Analysis is estimating the appropriate size of global pull incentives
A new analysis published by Kevin Outterson in the Health Affairs journal is estimating the appropriate size of global pull incentives for antibacterial medicines.
Antibacterial medicines should be foundational for modern medicine—a key part of the infrastructure of contemporary practice. Recently, however, antibacterials have struggled commercially. Even with “push” incentives (grants paid before regulatory approval), antibacterials have failed on the market because revenues are tied to volume sold. There are policy initiatives under way in the United States and United Kingdom that explore paying for exceptional antibacterials with “pull” incentives (paid after regulatory approval) by delinking the payments from volume via other payment formats such as market entry rewards and subscriptions. This article discusses these initiatives but also proposes an expected net present value model for calculating the global incentives required to create a functional antibacterial market, exploring options such as antibacterial subscriptions, market entry rewards, push incentives, higher prices, and drug development through charitable efforts. The model estimates that current push incentives should be continued, but governments must also enact pull incentives that will add several billion dollars to the global revenue stream of a highly innovative antibacterial, reduced by any grants received supporting clinical development of that product. The amounts in the proposed Pioneering Antibiotic Subscriptions to End Upsurging Resistance (PASTEUR) Act of 2021 and a UK pilot program are well within the bounds of an effective antibacterial pull incentive.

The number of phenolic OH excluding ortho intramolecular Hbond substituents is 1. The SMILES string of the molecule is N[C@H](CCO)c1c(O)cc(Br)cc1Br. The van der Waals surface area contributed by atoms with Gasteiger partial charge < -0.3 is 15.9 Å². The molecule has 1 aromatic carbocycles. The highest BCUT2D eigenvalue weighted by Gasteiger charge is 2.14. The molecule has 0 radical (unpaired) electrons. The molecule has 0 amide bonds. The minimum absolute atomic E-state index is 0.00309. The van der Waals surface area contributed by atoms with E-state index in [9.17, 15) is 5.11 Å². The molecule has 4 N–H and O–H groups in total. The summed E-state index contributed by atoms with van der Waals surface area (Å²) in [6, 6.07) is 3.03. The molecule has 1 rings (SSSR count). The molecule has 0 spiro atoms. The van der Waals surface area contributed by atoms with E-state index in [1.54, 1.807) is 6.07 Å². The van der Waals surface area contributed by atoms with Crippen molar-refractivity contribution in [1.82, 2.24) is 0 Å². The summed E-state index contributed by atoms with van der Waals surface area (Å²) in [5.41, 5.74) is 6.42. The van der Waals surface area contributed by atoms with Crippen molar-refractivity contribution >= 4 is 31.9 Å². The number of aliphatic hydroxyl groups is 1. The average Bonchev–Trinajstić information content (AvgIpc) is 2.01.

Read full article here: https://www.healthaffairs.org/doi/10.1377/hlthaff.2021.00688
For a discussion of the article in one of John Rex’ newsletters, click here